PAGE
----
Three Quarters of Fossil Fuels "Need To Stay In The Ground"

"No Coal" protest in New Westminster

The solution to climate change may be complex, but the problem is clear: we are burning too much carbon and we don't have much time left to wean ourselves off it.

Followers of Running On Climate's Twitter account will have seen a number of Tweets about the carbon bubble, a reference to all the stranded assets on the books of coal, oil and natural gas corporations that have yet to be priced down by stock markets.

It was the financial analysts behind Carbon Tracker that put the carbon bubble on the map with their Unburnable Carbon report. Only around 20% of the planet's existing reserves of fossil fuels can be burned if we want to prevent temperatures rising above the IPCC's safe limit of 2 degrees Celsius, they said.

Former NASA scientist James Hansen, and others, have suggested 2 degrees is too high a temperature rise to be safe as it does not account for "slow feedbacks such as reduction of ice sheet size with global warming or release of greenhouse gases from thawing tundra".

However, even the more conservative IPCC target looks like a mountain to climb given how little action is being taken to mitigate our emissions.

There was almost a note of desperation coming from the UN’s top climate change official Christiana Figueres when she addressed the oil and gas industry on Thursday:

“If we are to stay within the internationally agreed 2 degrees Celsius maximum global average temperature rise, there is no doubt that we must, we have to, stay within a finite, cumulative amount of greenhouse gas emissions in the atmosphere.

We have already used more than half of that budget. This means that three quarters of the fossil fuel reserves need to stay in the ground, and the fossil fuels we do use must be utilized sparingly and responsibly.”

Ms Figueres admonished the industry for not doing enough to combat climate change:

“The time for experimentation, for marginal changes and for conditional response is now over. It is time for the oil and gas industry to truly lead with a principled response that ensures its appropriate and profitable participation in the energy mix of the future”...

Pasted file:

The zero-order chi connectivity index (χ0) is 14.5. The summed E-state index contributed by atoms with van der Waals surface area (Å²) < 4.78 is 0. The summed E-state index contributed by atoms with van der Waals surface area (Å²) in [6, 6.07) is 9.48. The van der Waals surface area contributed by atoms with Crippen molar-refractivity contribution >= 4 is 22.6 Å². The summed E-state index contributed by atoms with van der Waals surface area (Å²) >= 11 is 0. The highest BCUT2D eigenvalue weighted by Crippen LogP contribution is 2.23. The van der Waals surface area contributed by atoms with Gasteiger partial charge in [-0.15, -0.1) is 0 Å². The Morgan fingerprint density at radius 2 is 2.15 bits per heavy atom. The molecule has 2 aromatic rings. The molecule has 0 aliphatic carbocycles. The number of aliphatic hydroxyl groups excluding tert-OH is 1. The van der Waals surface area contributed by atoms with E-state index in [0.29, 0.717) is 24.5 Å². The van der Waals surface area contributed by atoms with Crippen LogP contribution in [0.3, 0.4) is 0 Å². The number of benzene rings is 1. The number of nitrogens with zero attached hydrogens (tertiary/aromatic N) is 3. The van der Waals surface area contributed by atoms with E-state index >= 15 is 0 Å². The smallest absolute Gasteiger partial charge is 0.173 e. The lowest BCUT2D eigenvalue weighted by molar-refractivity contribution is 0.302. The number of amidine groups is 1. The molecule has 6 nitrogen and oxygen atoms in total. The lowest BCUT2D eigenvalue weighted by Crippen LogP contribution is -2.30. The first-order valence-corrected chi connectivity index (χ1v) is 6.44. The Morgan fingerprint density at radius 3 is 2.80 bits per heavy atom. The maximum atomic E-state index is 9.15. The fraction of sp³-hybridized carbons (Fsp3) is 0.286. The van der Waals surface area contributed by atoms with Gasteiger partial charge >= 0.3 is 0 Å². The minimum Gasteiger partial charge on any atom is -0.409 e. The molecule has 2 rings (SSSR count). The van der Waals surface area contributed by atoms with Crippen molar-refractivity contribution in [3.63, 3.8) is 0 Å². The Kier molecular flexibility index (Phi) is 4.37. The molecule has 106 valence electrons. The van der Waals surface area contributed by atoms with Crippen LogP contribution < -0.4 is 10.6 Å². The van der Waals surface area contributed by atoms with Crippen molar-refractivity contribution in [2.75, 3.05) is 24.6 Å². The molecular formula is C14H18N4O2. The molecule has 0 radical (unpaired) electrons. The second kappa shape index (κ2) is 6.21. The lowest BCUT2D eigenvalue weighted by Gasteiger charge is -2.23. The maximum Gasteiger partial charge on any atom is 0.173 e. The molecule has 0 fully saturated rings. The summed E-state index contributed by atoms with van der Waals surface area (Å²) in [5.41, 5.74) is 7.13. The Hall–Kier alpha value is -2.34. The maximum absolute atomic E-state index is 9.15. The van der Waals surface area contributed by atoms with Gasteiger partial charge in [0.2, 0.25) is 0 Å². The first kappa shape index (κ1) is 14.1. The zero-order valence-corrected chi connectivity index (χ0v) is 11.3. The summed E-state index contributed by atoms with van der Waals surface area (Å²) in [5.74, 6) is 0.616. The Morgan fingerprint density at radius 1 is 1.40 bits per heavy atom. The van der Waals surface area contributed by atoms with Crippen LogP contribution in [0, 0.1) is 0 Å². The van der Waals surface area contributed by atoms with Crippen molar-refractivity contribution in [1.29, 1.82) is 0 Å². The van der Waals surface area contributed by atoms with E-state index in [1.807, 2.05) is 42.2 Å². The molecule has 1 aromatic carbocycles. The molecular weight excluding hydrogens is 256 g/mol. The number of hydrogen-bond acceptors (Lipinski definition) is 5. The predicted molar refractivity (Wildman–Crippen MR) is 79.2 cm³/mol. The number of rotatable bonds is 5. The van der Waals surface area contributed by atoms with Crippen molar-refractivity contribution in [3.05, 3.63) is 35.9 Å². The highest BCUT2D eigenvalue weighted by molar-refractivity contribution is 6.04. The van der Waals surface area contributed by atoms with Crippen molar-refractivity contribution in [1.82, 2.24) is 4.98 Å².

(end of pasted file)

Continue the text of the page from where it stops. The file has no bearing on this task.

Oil and gas can preserve their legacy as enablers of growth. Legacy implies solutions that persist over time. We must look past the next quarter, past the end of the decade, into the second half of the century by which time the global economy must be carbon neutral”

Scientists at the IPCC tell us that for a "likely chance" (over 66%) of achieving the 2 degree target we have a budget of around 250Gt of carbon. In other words, since we are using 10Gt a year, the planet has until 2038 before we've exhausted our carbon budget at current rates of depletion.

For its part, the fossil fuel industry is unlikely to make the kind of changes that are needed to stay under the 2C rise. Exxon Mobil, for example, continues to spend millions in exploring for more reserves.

Canada is particularly vulnerable to a bursting of the carbon bubble. Marc Lee, analyst at The Progressive Economics Forum, has calculated a number of scenarios for Canada's share of the remaining carbon budget. Lee extrapolates the possible carbon dioxide (CO2) emissions budget for Canada where there is an 80% chance of staying below 2 degrees. Lee then calculated what percentage of fossil fuel reserves in Canada would need to stay in the ground.

"Using the 500 Gt budget, we estimated a Canadian carbon budget of 9 Gt based on share of global GDP, and 2.4 Gt based on share of population. That said, I inflated the plausible upper limit to 20 Gt because of Canada’s role as a fossil fuel exporter. But even if we take the biggest carbon budget of 20 Gt, 78% of proven reserves and 89% of proven-plus-probable reserves would need to stay underground."

(Lee explains the carbon budget in more depth here.)

On the other side of the coin, corporations, who have already spent $100 billion in mining the Alberta tarsands, are projected to invest a further $350 billion by 2050 in more extraction activity.

The government of Canada has facilitated all this, by unceremoniously dumping our GHG targets at the roadside as we race full throttle in our extraction of those fossil fuels.

Something's gotta give.